You are here: Home / Destinations / Germany / All Documents - Germany / Germany - Travel by bus

Germany - Travel by bus

Busses run usually from smaller towns to bigger cities and within the city limits. If you need to make a longer trip, you will have to take the train.

Monthly tickets are valid for the calendar month, and weekly tickets are valid Monday through Sunday. Three-day tickets are available. These are valid until 6am on the 4th day after you stamp the ticket.

Daily tickets also last until 6am the following day.
You can buy single tickets or group tickets "Partnerkarte". Group tickets can be used by up to 5 adults.

Children aged between 6 and 14 count as half an adult, and children under 6 travel free. Prams and pushers for the children are also free, although if you carry a bike on a train (you are not allowed to do so on trams or buses) you will need to stamp a "Streifenkarte" twice for each journey for the bike, or buy a daily bike ticket "Fahrrad-Tageskarte".

If you are just traveling one way, buy a single trip ticket "Einzelfahrkarte". This ticket allows a break in the journey (for example to change trains or to change from tram to bus, etc) but it does not allow return trips or round trips. Discounts: When buying a single ticket, children aged 6-14 purchase a child ticket, "Kinderkarte", and youths aged between 15-20 pay half the adult fare.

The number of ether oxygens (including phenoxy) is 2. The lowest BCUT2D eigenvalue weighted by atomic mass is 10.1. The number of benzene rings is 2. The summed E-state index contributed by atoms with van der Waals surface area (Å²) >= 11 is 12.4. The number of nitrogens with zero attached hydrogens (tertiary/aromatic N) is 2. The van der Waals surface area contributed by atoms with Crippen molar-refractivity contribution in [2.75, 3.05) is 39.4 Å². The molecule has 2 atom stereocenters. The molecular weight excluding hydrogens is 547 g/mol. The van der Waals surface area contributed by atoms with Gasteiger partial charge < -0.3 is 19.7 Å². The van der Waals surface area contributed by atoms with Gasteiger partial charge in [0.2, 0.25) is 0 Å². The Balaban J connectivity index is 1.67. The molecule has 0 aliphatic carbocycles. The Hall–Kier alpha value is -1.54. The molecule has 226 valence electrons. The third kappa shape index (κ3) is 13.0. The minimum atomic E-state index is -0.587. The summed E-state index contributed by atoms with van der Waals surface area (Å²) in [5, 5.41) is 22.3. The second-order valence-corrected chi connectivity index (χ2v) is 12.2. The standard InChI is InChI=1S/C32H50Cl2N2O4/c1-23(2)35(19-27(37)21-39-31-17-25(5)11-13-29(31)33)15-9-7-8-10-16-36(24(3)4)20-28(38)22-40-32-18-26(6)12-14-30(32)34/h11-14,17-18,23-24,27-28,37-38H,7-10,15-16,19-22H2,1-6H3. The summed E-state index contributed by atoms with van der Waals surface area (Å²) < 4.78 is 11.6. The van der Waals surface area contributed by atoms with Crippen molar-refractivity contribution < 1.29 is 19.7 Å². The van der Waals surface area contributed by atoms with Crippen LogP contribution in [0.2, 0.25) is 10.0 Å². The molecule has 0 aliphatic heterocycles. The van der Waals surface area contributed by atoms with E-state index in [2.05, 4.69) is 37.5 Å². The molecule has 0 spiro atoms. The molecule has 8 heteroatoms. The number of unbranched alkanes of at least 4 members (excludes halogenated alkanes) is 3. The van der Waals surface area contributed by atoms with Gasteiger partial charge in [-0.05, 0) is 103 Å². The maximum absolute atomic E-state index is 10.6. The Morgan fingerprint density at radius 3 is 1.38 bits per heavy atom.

Buying tickets

Tickets can be bought from personnel at the larger stations (Hauptbahnhof, Ostbahnhof and most stations along the S-Bahn rainbow that runs through the city), and from bus drivers.

If you would prefer to buy your ticket from a machine rather than a person, coin-operated machines are available at train stations, some tram stops and on trams. Some of the coin-operated machines also take notes, but be careful.

In typical German style the machine will spit out notes it doesn't like (and by spit I really mean spit - be ready to catch them!). Most machines won't accept anything larger than a 10 euro note, particularly if more than 10 euros change has to be given. Coins are often also rejected. Luckily these aren't fired back at you, but fall through to the "change" dispensing window.

Apart from their pickiness about the actual coins and notes they will accept, the normal machines are quite straightforward to use, and some even allow you to choose a different language.

Schwarzfahrer: If you travel without a ticket you are a "Schwarzfahrer" (black traveller). If you are caught, the fine is not substantial (40 euros), but your name does go onto a central registry and you will face a more serious penalty if you are caught more than once. On average, you will encounter ticket inspectors once a month. I have seen them at peak hour, in the middle of the day, Sunday afternoons and on the first U-Bahn of the morning, so they could appear at any time!

Filed under: